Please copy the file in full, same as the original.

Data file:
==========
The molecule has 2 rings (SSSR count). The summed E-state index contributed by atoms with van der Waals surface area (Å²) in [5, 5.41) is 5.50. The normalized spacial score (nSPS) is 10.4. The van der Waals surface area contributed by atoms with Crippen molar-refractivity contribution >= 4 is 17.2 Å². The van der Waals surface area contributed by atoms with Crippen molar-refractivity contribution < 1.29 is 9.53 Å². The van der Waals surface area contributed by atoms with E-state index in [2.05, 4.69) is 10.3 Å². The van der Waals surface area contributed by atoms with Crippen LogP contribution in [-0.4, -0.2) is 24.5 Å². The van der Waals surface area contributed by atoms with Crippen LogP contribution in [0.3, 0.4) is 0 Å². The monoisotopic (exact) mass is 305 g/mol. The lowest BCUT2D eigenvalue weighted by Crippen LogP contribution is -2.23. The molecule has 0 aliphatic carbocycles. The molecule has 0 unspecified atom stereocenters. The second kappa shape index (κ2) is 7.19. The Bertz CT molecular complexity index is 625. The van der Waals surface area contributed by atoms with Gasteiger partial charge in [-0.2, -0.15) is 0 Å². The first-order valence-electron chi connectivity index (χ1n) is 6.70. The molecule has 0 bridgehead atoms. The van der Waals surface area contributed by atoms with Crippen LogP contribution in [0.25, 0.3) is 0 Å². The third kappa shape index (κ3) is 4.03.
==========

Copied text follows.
The molecule has 2 rings (SSSR count). The summed E-state index contributed by atoms with van der Waals surface area (Å²) in [5, 5.41) is 5.50. The normalized spacial score (nSPS) is 10.4. The van der Waals surface area contributed by atoms with Crippen molar-refractivity contribution >= 4 is 17.2 Å². The van der Waals surface area contributed by atoms with Crippen molar-refractivity contribution < 1.29 is 9.53 Å². The van der Waals surface area contributed by atoms with E-state index in [2.05, 4.69) is 10.3 Å². The van der Waals surface area contributed by atoms with Crippen LogP contribution in [-0.4, -0.2) is 24.5 Å². The van der Waals surface area contributed by atoms with Crippen LogP contribution in [0.3, 0.4) is 0 Å². The monoisotopic (exact) mass is 305 g/mol. The lowest BCUT2D eigenvalue weighted by Crippen LogP contribution is -2.23. The molecule has 0 aliphatic carbocycles. The molecule has 0 unspecified atom stereocenters. The second kappa shape index (κ2) is 7.19. The Bertz CT molecular complexity index is 625. The van der Waals surface area contributed by atoms with Gasteiger partial charge in [-0.2, -0.15) is 0 Å². The first-order valence-electron chi connectivity index (χ1n) is 6.70. The molecule has 0 bridgehead atoms. The van der Waals surface area contributed by atoms with Crippen LogP contribution in [0.25, 0.3) is 0 Å². The third kappa shape index (κ3) is 4.03.